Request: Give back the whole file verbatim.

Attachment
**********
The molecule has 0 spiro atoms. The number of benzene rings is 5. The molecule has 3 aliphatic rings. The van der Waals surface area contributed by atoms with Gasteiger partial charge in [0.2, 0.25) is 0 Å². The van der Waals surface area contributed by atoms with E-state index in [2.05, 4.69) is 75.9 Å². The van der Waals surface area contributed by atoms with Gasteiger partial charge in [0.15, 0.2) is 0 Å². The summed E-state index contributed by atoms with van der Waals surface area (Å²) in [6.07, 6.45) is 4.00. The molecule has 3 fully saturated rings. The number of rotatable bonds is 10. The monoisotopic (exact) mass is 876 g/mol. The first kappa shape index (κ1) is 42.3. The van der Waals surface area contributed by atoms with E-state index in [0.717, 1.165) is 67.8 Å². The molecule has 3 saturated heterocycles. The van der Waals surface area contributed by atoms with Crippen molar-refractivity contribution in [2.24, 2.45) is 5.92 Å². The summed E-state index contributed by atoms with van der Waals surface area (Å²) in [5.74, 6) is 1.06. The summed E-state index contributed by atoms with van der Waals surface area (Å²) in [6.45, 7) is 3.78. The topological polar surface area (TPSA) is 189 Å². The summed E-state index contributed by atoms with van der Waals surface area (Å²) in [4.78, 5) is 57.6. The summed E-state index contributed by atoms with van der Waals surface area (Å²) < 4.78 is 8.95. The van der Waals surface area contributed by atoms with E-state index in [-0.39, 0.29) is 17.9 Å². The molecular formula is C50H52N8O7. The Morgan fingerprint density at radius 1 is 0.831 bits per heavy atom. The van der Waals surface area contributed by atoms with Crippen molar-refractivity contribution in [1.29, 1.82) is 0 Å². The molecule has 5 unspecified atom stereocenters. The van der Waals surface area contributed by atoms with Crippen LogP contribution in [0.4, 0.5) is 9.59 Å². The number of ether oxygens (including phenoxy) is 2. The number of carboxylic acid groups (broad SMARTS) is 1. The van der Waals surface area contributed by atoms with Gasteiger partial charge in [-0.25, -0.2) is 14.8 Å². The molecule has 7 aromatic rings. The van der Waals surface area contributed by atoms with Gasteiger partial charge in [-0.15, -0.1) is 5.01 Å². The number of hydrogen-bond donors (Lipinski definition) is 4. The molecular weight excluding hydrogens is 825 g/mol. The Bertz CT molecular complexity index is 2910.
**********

The molecule has 0 spiro atoms. The number of benzene rings is 5. The molecule has 3 aliphatic rings. The van der Waals surface area contributed by atoms with Gasteiger partial charge in [0.2, 0.25) is 0 Å². The van der Waals surface area contributed by atoms with E-state index in [2.05, 4.69) is 75.9 Å². The van der Waals surface area contributed by atoms with Gasteiger partial charge in [0.15, 0.2) is 0 Å². The summed E-state index contributed by atoms with van der Waals surface area (Å²) in [6.07, 6.45) is 4.00. The molecule has 3 fully saturated rings. The number of rotatable bonds is 10. The monoisotopic (exact) mass is 876 g/mol. The first kappa shape index (κ1) is 42.3. The van der Waals surface area contributed by atoms with E-state index in [0.717, 1.165) is 67.8 Å². The molecule has 3 saturated heterocycles. The van der Waals surface area contributed by atoms with Crippen molar-refractivity contribution in [2.24, 2.45) is 5.92 Å². The summed E-state index contributed by atoms with van der Waals surface area (Å²) in [5.74, 6) is 1.06. The summed E-state index contributed by atoms with van der Waals surface area (Å²) in [6.45, 7) is 3.78. The topological polar surface area (TPSA) is 189 Å². The summed E-state index contributed by atoms with van der Waals surface area (Å²) in [4.78, 5) is 57.6. The summed E-state index contributed by atoms with van der Waals surface area (Å²) < 4.78 is 8.95. The van der Waals surface area contributed by atoms with E-state index in [-0.39, 0.29) is 17.9 Å². The molecular formula is C50H52N8O7. The Morgan fingerprint density at radius 1 is 0.831 bits per heavy atom. The van der Waals surface area contributed by atoms with Crippen molar-refractivity contribution in [1.29, 1.82) is 0 Å². The molecule has 5 unspecified atom stereocenters. The van der Waals surface area contributed by atoms with Crippen LogP contribution in [0.4, 0.5) is 9.59 Å². The number of ether oxygens (including phenoxy) is 2. The number of carboxylic acid groups (broad SMARTS) is 1. The van der Waals surface area contributed by atoms with Gasteiger partial charge in [-0.25, -0.2) is 14.8 Å². The molecule has 7 aromatic rings. The van der Waals surface area contributed by atoms with Gasteiger partial charge in [-0.15, -0.1) is 5.01 Å². The number of hydrogen-bond donors (Lipinski definition) is 4. The molecular weight excluding hydrogens is 825 g/mol. The Bertz CT molecular complexity index is 2910.